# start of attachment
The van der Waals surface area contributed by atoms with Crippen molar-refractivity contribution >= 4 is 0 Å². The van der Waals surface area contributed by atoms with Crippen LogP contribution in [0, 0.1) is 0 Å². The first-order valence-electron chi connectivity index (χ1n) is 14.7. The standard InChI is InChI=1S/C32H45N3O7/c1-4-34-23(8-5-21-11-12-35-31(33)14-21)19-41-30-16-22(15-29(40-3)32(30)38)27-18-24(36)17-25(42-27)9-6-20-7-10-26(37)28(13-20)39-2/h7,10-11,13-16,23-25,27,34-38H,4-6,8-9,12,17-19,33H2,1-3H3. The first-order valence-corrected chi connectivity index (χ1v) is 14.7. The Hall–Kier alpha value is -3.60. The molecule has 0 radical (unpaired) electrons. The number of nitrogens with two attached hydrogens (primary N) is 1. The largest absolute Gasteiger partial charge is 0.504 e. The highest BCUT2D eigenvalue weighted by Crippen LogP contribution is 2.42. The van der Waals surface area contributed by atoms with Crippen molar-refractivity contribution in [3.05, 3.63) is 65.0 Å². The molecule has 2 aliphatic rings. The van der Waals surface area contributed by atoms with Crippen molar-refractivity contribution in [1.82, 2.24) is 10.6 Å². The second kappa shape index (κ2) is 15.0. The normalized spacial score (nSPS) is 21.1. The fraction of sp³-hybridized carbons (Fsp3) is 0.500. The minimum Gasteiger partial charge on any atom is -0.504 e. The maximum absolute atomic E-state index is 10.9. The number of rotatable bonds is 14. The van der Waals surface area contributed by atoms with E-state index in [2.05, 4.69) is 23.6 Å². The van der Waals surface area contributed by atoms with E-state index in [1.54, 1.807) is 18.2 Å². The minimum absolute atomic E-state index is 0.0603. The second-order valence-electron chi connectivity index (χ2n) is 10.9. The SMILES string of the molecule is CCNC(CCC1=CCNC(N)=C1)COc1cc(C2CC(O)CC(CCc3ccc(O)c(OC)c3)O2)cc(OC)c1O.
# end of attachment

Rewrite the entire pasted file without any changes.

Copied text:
The van der Waals surface area contributed by atoms with Crippen molar-refractivity contribution >= 4 is 0 Å². The van der Waals surface area contributed by atoms with Crippen LogP contribution in [0, 0.1) is 0 Å². The first-order valence-electron chi connectivity index (χ1n) is 14.7. The standard InChI is InChI=1S/C32H45N3O7/c1-4-34-23(8-5-21-11-12-35-31(33)14-21)19-41-30-16-22(15-29(40-3)32(30)38)27-18-24(36)17-25(42-27)9-6-20-7-10-26(37)28(13-20)39-2/h7,10-11,13-16,23-25,27,34-38H,4-6,8-9,12,17-19,33H2,1-3H3. The first-order valence-corrected chi connectivity index (χ1v) is 14.7. The Hall–Kier alpha value is -3.60. The molecule has 0 radical (unpaired) electrons. The number of nitrogens with two attached hydrogens (primary N) is 1. The largest absolute Gasteiger partial charge is 0.504 e. The highest BCUT2D eigenvalue weighted by Crippen LogP contribution is 2.42. The van der Waals surface area contributed by atoms with Crippen molar-refractivity contribution in [3.05, 3.63) is 65.0 Å². The molecule has 2 aliphatic rings. The van der Waals surface area contributed by atoms with Crippen molar-refractivity contribution in [1.82, 2.24) is 10.6 Å². The second kappa shape index (κ2) is 15.0. The normalized spacial score (nSPS) is 21.1. The fraction of sp³-hybridized carbons (Fsp3) is 0.500. The minimum Gasteiger partial charge on any atom is -0.504 e. The maximum absolute atomic E-state index is 10.9. The number of rotatable bonds is 14. The van der Waals surface area contributed by atoms with E-state index in [2.05, 4.69) is 23.6 Å². The van der Waals surface area contributed by atoms with E-state index in [1.54, 1.807) is 18.2 Å². The minimum absolute atomic E-state index is 0.0603. The second-order valence-electron chi connectivity index (χ2n) is 10.9. The SMILES string of the molecule is CCNC(CCC1=CCNC(N)=C1)COc1cc(C2CC(O)CC(CCc3ccc(O)c(OC)c3)O2)cc(OC)c1O.